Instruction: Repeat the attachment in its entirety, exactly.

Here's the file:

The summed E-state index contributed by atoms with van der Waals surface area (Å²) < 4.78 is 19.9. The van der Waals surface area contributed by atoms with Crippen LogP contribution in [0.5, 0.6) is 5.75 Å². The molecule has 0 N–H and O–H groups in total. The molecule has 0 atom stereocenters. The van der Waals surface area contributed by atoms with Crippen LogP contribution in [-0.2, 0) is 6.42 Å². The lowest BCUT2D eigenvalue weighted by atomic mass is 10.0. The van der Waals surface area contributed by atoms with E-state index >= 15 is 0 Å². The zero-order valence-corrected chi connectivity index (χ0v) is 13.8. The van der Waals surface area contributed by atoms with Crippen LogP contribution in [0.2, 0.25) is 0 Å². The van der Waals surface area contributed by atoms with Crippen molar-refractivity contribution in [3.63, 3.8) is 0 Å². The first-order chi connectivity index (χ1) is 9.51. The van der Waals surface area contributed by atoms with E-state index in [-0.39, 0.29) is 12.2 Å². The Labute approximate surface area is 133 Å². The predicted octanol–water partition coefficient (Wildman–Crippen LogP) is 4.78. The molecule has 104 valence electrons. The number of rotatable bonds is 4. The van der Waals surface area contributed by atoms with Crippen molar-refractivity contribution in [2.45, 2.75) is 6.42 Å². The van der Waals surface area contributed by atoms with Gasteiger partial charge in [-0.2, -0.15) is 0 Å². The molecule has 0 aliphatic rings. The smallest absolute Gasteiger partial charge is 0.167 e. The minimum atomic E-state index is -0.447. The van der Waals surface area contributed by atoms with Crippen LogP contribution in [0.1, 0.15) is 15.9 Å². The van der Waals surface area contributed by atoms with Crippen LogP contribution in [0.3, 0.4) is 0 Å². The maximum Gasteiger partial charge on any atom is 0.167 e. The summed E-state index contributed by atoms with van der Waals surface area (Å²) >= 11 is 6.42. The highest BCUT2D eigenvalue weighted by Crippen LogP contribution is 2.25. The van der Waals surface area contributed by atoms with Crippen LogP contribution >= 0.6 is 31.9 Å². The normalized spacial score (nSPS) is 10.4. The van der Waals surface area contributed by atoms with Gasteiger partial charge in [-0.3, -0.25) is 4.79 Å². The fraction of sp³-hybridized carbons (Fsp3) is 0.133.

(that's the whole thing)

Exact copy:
The summed E-state index contributed by atoms with van der Waals surface area (Å²) < 4.78 is 19.9. The van der Waals surface area contributed by atoms with Crippen LogP contribution in [0.5, 0.6) is 5.75 Å². The molecule has 0 N–H and O–H groups in total. The molecule has 0 atom stereocenters. The van der Waals surface area contributed by atoms with Crippen LogP contribution in [-0.2, 0) is 6.42 Å². The lowest BCUT2D eigenvalue weighted by atomic mass is 10.0. The van der Waals surface area contributed by atoms with E-state index >= 15 is 0 Å². The zero-order valence-corrected chi connectivity index (χ0v) is 13.8. The van der Waals surface area contributed by atoms with Crippen LogP contribution in [0.2, 0.25) is 0 Å². The van der Waals surface area contributed by atoms with Crippen molar-refractivity contribution in [3.63, 3.8) is 0 Å². The first-order chi connectivity index (χ1) is 9.51. The van der Waals surface area contributed by atoms with E-state index in [-0.39, 0.29) is 12.2 Å². The Labute approximate surface area is 133 Å². The predicted octanol–water partition coefficient (Wildman–Crippen LogP) is 4.78. The molecule has 104 valence electrons. The number of rotatable bonds is 4. The van der Waals surface area contributed by atoms with Crippen molar-refractivity contribution in [2.45, 2.75) is 6.42 Å². The van der Waals surface area contributed by atoms with Gasteiger partial charge in [-0.2, -0.15) is 0 Å². The molecule has 0 aliphatic rings. The smallest absolute Gasteiger partial charge is 0.167 e. The minimum atomic E-state index is -0.447. The van der Waals surface area contributed by atoms with Crippen LogP contribution in [0.1, 0.15) is 15.9 Å². The van der Waals surface area contributed by atoms with Crippen LogP contribution in [0.3, 0.4) is 0 Å². The maximum Gasteiger partial charge on any atom is 0.167 e. The summed E-state index contributed by atoms with van der Waals surface area (Å²) >= 11 is 6.42. The highest BCUT2D eigenvalue weighted by Crippen LogP contribution is 2.25. The van der Waals surface area contributed by atoms with Crippen LogP contribution >= 0.6 is 31.9 Å². The normalized spacial score (nSPS) is 10.4. The van der Waals surface area contributed by atoms with Gasteiger partial charge in [-0.3, -0.25) is 4.79 Å². The fraction of sp³-hybridized carbons (Fsp3) is 0.133.